01 02 03 "CorporateTheatre": Theatre - Its Relevance to High-Performance Leadership & Team Dynamics 04 05 15 16 19 20 21 22 23 24 25 26 27 28 31 32 33

Theatre - Its Relevance to High-Performance Leadership & Team Dynamics

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Photo Courtesy: Perch
Teams are not built.  Teams happen.  

A theatre group is a powerful example of how teams happen.  During the course of producing a play, a random group of people with strong egos, divergent perspectives, different aspirations, varied backgrounds in terms of age, experience, lifestyle, and qualification, transform into a high performance team.  In the process, they experience and manifest the following behavioural dynamics, instinctively and unconditionally:

·         Bonding:  The ability to relate to each other as ‘actors’ who can take on the intense functional hierarchy and even conflict of the ‘characters’ that they need to play, without experiencing human hierarchy or human conflict. This enables a high level of bonding irrespective of whether they like each other or not.

·         Communication:  Communicating beyond the spoken words by becoming sensitive to each other’s body language and energy patterns.

·         Collaboration:  Collaborating across roles and functions by investing in the other’s performance as much as in their own.  This is done keeping self interest in mind, as even if one actor does not perform well, the play as a whole suffers, and everyone loses in some way or the other.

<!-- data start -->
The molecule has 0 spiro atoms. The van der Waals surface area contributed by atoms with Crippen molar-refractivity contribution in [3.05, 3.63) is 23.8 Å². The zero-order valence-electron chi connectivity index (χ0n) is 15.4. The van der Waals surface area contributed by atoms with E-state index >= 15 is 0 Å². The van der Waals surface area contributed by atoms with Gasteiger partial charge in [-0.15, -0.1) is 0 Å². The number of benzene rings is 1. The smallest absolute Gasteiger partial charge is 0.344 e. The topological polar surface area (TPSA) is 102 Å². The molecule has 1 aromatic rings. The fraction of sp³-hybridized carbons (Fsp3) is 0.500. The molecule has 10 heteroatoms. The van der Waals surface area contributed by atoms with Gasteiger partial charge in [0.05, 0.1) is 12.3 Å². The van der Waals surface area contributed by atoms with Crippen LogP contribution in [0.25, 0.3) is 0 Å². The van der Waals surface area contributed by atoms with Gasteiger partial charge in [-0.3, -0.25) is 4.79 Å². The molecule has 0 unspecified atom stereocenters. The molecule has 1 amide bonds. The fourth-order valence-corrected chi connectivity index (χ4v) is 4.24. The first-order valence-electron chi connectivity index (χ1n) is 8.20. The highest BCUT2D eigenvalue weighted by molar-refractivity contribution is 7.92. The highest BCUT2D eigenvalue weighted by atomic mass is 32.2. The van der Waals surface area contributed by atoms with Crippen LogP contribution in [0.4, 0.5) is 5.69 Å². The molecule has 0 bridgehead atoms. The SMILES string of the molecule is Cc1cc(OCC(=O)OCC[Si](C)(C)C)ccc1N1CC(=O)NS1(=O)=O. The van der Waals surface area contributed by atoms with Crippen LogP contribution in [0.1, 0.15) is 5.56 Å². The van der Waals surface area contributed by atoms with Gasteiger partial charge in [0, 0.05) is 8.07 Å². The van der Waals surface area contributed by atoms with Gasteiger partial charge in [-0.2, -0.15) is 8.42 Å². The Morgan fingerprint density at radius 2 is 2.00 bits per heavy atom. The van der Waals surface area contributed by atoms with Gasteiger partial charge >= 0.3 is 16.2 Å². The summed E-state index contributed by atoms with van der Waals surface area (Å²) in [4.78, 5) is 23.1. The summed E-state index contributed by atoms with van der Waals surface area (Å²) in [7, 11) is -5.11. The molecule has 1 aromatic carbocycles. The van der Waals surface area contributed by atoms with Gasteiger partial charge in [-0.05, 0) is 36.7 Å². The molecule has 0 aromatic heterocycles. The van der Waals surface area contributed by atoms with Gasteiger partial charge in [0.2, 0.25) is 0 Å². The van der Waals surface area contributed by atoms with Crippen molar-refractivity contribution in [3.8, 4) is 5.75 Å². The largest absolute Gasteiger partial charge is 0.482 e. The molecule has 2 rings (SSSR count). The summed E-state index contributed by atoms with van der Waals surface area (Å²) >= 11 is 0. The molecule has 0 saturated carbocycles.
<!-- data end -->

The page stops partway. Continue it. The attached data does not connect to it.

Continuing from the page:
·         Trust & Delegation:  Delegating with complete trust in the other person’s clarity and commitment to the play and the audience experience.

·         Time-Management:  Absolute and unconditional commitment to the deadline.

·         Creativity & Innovation:  Finding new competencies and innovating resources.

·         Dealing with Risk and Failure:  Celebrating success and dealing with failure without ‘blamestorming’.

·         Celebrating Star Performance: Identifying and celebrating star performers from across interdependent roles and functions.

·         Handling Pressure:  Taking on immense pressure without stress.

·         Situational Leadership:  Taking collective responsibility for leadership and taking charge based on situational clarity, creativity, and competence.

·         Alignment:  Most importantly, aligning egos, competencies, and energies, across roles and function towards a common goal, a common customer (audience) experience, and a collective success.

·         Customer Orientation:  Not just the actors who interface with the audience, but every single person who is part of the group, be it the director, the sound and light team, the set designer, the props in charge, the make-up person and costume designer, everyone is clear about the play, and totally committed to the audience experience.  Unless the audience gets up and applauds at the end of the show, there is a feeling of inadequacy all around, and the willingness to explore together how to make the play better. 

The theatre ‘environment’ is such that this happens every time without any attempt to change or transform people.  If this environment does not happen, the play cannot be a happy experience for the group.  And if it is not a happy experience for the group, it is unlikely to be an enjoyable experience for the audience.  And in all likelihood, the group may not work together again.

The “CorporateTheatre” methodology enables participants to experience and understand the environment that makes teams happen.  The workshop also explores the fundamental pillars that enable and sustain the high-performance environment at the workplace. This is possible even during the course of a 1-day workshop, because there is no ‘training’ involved.  Instead it is about unlearning the baggage and discovering what is already available with us as individuals and as teams – the instinct of the human animal to hunt, survive, and WIN in packs.


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